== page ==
Thursday, December 8, 2022

'Pinocchio' told in a darker register


   If you appreciate stop-motion animation, you'll no doubt be enthralled by Guillermo del Toro's Pinocchio, an animated work co-directed by del Toro and Mark Gustafson
   I've read that del Toro has better served the familiar story's source material, a tale first told in 1883 by Carlo Collodi. Never having read the original, I'll take the word of others, notably because del Toro has made a darker version than we might expect, considering the story 's Disneyfied past.
   Note, however, that del Toro includes a lengthy World War II segment, which, if memory serves, never made it into Collodi's 19th-century work. Neither did Benito Mussolini, the pompous dictator who shows up here.
   Ostensibly a musical, the movie is more notable for its often gloomy tones than for any soaring musical work. 
   Ever obsessed with the horrors of fascism and the dread of death, Del Toro (Pan’s Labyrinth and more recently Nightmare Alley) works his favorite themes into this overlong movie while also acknowledging religion, albeit in somewhat ambiguous fashion. 
   Early on, Pinocchio's dad (David Bradley 's Geppetto) is seen restoring an altarpiece of Jesus on the cross. In this version, Gepetto isn't a Santa's workshop kind of craftsman.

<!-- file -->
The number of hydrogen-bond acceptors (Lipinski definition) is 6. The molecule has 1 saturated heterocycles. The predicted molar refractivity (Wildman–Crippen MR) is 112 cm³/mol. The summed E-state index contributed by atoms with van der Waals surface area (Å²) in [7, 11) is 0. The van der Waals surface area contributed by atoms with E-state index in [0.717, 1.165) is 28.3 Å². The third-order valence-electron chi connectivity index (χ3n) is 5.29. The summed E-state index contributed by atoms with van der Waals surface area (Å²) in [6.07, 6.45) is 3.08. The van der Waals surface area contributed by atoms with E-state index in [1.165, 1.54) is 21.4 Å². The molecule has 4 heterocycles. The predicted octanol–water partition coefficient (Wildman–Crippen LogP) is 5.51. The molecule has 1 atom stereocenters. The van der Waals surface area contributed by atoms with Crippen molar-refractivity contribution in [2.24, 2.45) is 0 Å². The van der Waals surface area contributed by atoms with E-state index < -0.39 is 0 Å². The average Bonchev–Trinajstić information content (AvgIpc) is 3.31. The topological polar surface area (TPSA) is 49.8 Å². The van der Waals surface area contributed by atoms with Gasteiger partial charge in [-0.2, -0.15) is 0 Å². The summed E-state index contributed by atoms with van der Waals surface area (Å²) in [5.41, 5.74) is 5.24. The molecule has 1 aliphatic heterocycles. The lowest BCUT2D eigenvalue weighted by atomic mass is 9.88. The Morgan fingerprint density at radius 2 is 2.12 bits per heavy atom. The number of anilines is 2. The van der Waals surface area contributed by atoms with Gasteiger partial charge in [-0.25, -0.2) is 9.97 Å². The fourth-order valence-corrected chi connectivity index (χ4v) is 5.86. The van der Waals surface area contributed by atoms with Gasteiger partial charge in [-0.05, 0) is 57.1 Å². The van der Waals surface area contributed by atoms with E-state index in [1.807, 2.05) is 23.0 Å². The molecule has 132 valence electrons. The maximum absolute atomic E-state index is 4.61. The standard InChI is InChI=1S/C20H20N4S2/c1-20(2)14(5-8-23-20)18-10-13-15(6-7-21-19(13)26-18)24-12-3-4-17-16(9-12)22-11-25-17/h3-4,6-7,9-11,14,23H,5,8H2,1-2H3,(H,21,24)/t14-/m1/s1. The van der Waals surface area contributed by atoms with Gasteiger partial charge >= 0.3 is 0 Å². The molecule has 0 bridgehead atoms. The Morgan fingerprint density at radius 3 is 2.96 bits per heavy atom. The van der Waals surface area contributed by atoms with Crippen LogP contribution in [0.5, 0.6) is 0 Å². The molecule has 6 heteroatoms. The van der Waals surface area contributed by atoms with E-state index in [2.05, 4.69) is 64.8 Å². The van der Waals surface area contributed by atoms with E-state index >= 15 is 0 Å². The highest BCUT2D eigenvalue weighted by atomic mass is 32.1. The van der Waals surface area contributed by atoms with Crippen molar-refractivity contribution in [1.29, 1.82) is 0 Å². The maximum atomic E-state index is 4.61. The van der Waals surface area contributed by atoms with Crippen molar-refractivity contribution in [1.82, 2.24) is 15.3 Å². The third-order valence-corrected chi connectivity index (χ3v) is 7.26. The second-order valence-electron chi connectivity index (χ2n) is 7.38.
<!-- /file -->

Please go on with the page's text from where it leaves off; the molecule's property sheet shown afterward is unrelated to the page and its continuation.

The outline of the familiar story remains. When Geppetto's beloved son (Gregory Mann as both the real-life son and Pinocchio) is killed by a bomb, Geppetto drowns his sorrows in alcohol. Once a noble craftsman and loving father, Geppetto becomes an inconsolable drunk. 
   A Wood Sprite (Tilda Swinton) brings the wooden Pinocchio to life. Although death is very much on the movie's mind, Pinocchio himself has more lives than a cat. He can be killed and brought back to life. In one adventure after another, he tries to win his father's love.
   Ewan McGregor gives voice to Sebastian Cricket, who also serves as the movie's narrator. Christoph Waltz turns up as the voice of Count Volpe, the exploitative entrepreneur who tries to turn Pinocchio into a sideshow attraction. 
   Del Toro has done his best to keep Pinocchio from looking like a lovable puppet, making no attempt to conceal Pinocchio's wooden origins. He's not exactly kindling but he's no cute make-believe boy, either.
   I'm not sure how kids will respond to this version of Pinocchio. I wouldn't want to deny the creativity and care of del Toro's filmmaking but too often I found the movie more impressive than enjoyable. 

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